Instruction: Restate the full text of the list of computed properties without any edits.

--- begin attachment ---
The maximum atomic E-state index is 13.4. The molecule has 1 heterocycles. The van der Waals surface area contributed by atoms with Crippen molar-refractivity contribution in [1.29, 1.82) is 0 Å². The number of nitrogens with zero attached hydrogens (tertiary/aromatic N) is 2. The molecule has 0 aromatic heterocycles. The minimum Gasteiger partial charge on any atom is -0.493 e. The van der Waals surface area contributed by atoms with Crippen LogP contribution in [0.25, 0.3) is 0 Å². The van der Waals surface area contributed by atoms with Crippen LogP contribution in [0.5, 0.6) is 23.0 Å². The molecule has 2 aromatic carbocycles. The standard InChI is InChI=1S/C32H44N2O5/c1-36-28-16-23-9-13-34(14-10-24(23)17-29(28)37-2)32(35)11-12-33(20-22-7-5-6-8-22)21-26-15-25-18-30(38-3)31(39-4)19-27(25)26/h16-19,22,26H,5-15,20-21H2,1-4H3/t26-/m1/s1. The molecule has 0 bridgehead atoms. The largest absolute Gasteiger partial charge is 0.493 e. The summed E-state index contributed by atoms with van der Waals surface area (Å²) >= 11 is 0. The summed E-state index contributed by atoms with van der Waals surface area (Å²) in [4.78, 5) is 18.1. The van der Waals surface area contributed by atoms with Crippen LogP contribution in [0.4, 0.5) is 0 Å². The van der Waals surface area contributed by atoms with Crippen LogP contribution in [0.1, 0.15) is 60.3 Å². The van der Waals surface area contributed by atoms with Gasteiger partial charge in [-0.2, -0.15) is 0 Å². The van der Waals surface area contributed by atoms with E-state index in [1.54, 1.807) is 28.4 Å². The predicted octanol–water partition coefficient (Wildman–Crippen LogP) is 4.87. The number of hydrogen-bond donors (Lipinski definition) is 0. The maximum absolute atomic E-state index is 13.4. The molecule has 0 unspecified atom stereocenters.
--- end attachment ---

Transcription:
The maximum atomic E-state index is 13.4. The molecule has 1 heterocycles. The van der Waals surface area contributed by atoms with Crippen molar-refractivity contribution in [1.29, 1.82) is 0 Å². The number of nitrogens with zero attached hydrogens (tertiary/aromatic N) is 2. The molecule has 0 aromatic heterocycles. The minimum Gasteiger partial charge on any atom is -0.493 e. The van der Waals surface area contributed by atoms with Crippen LogP contribution in [0.25, 0.3) is 0 Å². The van der Waals surface area contributed by atoms with Crippen LogP contribution in [0.5, 0.6) is 23.0 Å². The molecule has 2 aromatic carbocycles. The standard InChI is InChI=1S/C32H44N2O5/c1-36-28-16-23-9-13-34(14-10-24(23)17-29(28)37-2)32(35)11-12-33(20-22-7-5-6-8-22)21-26-15-25-18-30(38-3)31(39-4)19-27(25)26/h16-19,22,26H,5-15,20-21H2,1-4H3/t26-/m1/s1. The molecule has 0 bridgehead atoms. The largest absolute Gasteiger partial charge is 0.493 e. The summed E-state index contributed by atoms with van der Waals surface area (Å²) >= 11 is 0. The summed E-state index contributed by atoms with van der Waals surface area (Å²) in [4.78, 5) is 18.1. The van der Waals surface area contributed by atoms with Crippen LogP contribution in [0.4, 0.5) is 0 Å². The van der Waals surface area contributed by atoms with Crippen LogP contribution in [0.1, 0.15) is 60.3 Å². The van der Waals surface area contributed by atoms with Gasteiger partial charge in [-0.2, -0.15) is 0 Å². The van der Waals surface area contributed by atoms with E-state index in [1.54, 1.807) is 28.4 Å². The predicted octanol–water partition coefficient (Wildman–Crippen LogP) is 4.87. The number of hydrogen-bond donors (Lipinski definition) is 0. The maximum absolute atomic E-state index is 13.4. The molecule has 0 unspecified atom stereocenters.